2022: Looking back and looking forwards
It’s now possible to think of 2022 as the year that we began to settle into the new (post-pandemic) normal. So, what did the world of work in 2022 look like and what are we likely to see in 2023?
According to the UK’s Office for National Statistics (ONS), in February 2022, 84% of workers who had to work from home because of the pandemic planned to continue hybrid working (working at home and in their place of work). The most common pattern that hybrid workers were planning involved more time working from home and less time at their usual place of work (roughly 3 days at home and two at work), with 42% reporting this pattern, compared with only 30% in 2021. Although the trend towards remote working is fairly widespread the opportunity and take-up varies across countries and cultures. CEPR estimates that around 30% of North American and Western European workers are in occupations that allow home-based work, as opposed to only 6% of sub-Saharan African and 8% of South Asian workers. Latin American and Eastern European workers fall somewhere in between at 23% and 18%, respectively. Even in countries where opportunity is high there are variations. For example, according to a Credit Summit report over 50% of Americans are working remotely at least part-time. The same report also notes that remote working is not spread evenly across the workforce in terms of income, education or employment sector. In the USA, approximately 67% of higher-income employees work from home. In contrast, only 56% of middle-income and 53% of lower-income employees can work remotely.
Working from home (either hybrid or full-time) can bring productivity improvements but it is not without risks for employees and raises challenges for managers. A large-scale Microsoft survey reveals that 85% of leaders say the shift to hybrid work has made it challenging to have confidence that employees are being productive. The report notes that many leaders and managers are missing the old visual cues of what it means to be productive because they can’t “see” who is hard at work by walking around. Hybrid managers are more likely to say they struggle to trust their employees to do their best work (49% vs. 36% for in-person managers) and report that they have less visibility into the work their employees do (54% vs. 38%).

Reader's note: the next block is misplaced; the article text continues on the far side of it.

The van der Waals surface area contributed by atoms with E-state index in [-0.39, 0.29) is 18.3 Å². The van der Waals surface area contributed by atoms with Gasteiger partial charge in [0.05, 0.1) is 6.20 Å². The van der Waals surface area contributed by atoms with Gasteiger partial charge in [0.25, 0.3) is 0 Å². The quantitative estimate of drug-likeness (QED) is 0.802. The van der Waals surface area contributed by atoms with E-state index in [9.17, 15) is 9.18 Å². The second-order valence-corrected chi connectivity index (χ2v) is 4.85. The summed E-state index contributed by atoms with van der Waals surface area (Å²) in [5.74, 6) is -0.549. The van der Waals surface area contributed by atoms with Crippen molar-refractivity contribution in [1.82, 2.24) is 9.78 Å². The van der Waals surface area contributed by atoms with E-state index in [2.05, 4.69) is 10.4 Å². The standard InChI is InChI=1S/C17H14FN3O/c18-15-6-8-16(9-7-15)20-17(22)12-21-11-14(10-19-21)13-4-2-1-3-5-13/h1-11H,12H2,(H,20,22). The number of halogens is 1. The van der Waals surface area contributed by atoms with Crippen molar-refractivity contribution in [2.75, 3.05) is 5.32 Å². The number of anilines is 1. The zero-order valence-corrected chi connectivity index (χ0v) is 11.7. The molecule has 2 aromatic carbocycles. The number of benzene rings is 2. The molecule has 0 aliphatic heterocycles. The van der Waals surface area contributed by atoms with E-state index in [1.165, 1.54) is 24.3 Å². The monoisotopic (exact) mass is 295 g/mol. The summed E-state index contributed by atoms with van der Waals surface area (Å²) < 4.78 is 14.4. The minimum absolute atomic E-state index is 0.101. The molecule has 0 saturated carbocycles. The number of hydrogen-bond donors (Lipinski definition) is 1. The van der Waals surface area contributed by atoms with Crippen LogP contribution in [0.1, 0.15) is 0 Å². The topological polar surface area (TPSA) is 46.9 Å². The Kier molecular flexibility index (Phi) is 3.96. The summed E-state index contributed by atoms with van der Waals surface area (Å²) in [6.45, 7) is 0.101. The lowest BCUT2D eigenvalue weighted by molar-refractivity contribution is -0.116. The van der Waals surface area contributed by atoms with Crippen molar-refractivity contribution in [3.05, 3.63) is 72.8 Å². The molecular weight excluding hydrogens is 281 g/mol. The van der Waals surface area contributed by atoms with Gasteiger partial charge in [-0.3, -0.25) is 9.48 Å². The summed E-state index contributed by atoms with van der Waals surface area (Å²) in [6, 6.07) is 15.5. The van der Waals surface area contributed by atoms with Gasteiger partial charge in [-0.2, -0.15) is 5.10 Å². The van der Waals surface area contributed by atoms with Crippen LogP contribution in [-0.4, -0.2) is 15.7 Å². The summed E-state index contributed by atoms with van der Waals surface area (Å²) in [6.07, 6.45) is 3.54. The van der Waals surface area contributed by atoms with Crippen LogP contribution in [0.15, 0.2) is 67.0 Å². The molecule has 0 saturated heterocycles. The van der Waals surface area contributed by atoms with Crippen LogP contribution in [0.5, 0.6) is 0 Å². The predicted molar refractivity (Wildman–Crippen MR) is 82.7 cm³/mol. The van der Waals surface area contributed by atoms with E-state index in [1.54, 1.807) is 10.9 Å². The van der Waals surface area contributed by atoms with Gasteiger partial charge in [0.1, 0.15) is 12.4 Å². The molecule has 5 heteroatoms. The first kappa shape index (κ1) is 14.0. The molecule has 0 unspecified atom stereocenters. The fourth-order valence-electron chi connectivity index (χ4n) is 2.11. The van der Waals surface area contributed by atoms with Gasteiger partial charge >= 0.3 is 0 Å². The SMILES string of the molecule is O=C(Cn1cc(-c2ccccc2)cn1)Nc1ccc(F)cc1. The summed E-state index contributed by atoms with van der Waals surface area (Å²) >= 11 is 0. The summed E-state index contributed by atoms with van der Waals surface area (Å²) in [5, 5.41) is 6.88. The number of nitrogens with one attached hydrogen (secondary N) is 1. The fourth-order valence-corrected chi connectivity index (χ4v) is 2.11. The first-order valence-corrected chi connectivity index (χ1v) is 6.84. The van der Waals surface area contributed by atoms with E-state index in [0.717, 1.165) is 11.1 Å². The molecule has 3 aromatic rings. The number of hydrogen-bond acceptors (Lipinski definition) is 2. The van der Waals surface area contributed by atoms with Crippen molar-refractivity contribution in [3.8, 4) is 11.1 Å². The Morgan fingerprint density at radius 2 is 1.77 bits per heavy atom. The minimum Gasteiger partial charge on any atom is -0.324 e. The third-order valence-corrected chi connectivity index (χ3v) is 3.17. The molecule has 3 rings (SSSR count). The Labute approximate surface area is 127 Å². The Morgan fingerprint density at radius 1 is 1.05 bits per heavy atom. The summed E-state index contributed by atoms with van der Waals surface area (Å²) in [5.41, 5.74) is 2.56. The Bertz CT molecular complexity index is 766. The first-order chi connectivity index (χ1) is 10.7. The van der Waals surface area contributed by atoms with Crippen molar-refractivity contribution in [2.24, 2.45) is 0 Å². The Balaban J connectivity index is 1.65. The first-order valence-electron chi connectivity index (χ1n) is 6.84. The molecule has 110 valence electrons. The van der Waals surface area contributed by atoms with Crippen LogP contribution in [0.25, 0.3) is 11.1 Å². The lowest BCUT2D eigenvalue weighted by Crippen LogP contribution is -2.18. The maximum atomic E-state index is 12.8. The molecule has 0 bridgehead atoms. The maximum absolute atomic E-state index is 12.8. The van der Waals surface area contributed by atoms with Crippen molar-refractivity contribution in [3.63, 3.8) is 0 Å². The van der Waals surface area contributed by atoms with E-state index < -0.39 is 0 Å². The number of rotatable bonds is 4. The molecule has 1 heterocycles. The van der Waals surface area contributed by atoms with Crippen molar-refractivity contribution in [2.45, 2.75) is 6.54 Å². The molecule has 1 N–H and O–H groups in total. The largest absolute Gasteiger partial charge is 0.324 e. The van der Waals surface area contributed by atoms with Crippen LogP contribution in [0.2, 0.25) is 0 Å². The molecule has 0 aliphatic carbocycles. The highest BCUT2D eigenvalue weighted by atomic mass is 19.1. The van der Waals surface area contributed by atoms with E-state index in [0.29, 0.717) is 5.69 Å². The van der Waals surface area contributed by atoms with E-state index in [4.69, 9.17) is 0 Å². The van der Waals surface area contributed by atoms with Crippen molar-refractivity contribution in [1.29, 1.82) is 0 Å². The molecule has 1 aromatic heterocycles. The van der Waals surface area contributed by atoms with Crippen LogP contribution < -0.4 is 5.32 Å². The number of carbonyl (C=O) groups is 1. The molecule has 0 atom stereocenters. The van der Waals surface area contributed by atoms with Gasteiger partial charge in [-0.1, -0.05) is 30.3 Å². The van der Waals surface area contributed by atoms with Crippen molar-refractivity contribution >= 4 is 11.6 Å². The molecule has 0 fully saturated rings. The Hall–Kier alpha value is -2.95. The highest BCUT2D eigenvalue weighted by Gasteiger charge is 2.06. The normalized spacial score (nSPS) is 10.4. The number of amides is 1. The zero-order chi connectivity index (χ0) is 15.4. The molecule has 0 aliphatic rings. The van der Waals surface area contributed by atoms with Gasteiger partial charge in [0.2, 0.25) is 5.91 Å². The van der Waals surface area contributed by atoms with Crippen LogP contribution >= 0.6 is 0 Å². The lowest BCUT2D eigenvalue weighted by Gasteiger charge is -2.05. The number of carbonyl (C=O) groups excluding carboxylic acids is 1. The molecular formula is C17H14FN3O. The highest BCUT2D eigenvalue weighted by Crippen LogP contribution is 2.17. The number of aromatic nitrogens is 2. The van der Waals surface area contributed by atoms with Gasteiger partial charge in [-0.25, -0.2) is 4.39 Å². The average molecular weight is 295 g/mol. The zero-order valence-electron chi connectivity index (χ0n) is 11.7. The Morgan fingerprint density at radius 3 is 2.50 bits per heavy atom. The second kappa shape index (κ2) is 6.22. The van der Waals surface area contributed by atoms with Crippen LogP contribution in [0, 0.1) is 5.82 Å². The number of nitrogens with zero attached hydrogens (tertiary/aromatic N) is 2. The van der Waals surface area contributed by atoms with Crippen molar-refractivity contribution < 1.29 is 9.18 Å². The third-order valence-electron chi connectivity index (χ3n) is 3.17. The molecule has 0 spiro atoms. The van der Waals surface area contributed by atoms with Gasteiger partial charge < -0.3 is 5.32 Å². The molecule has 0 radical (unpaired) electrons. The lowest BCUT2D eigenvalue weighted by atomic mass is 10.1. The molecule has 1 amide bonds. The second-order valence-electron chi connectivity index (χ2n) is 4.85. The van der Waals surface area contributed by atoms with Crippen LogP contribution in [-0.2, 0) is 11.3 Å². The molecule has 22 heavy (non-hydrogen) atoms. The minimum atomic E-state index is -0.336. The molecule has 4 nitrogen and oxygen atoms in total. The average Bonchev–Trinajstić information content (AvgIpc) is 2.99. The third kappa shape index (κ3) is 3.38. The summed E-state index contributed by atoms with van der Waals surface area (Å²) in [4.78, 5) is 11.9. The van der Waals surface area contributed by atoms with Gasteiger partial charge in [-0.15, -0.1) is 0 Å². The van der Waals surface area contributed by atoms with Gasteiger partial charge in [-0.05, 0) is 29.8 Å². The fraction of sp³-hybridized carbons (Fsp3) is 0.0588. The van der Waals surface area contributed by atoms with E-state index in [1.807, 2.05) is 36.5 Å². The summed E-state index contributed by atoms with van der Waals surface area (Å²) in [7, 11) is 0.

For employees, working from home blurs the boundaries between personal and professional lives. People respond to this blurring of boundaries in different ways but given the long-term prevalence of remote working, in 2023 organisations will need to ensure that the impact of softer boundaries is positive rather than negative. In the same way that managers are concerned about productivity for remote workers, the workers themselves may feel the need to demonstrate that they are busy.
Some research has demonstrated that remote working may have a detrimental effect on collaboration and communication (Yang et al., 2022). Data on the emails, calendars, instant messages, video/audio calls and workweek hours of 61,182 US employees over the first six months of 2020 showed that remote work caused the collaboration network of workers to become more static and siloed, with fewer bridges between disparate parts. Furthermore, there was a decrease in synchronous communication and an increase in asynchronous communication. Unless issues like this are dealt with the concerns of managers about productivity may be valid.
Interest in mental health was already growing but the pandemic provided a huge stimulus and concerns about mental health reached a new level – and interest is still growing.
According to indeed’s Work Wellbeing 2023 Insights Report 46% of people say their expectation around happiness at work has increased in just the last year. The same report indicates that 90% of people believe that how we feel at work matters, yet only 49% of people report their company is measuring happiness and wellbeing.
In 2023 organisations that deal effectively with wellbeing and mental health issues are likely to develop a competitive edge. Dealing with the issues effectively is, in many ways, simple: get accurate and actionable feedback on the current levels of mental health and wellbeing and develop solutions that address the findings. Unfortunately, too many organisations are failing in these fundamental steps. According to the results from the Microsoft survey even when organisations do collect feedback, 75% of employees (and 80% of managers) think it’s not collected frequently enough, and 75% of business decision makers say it’s not actionable anyway.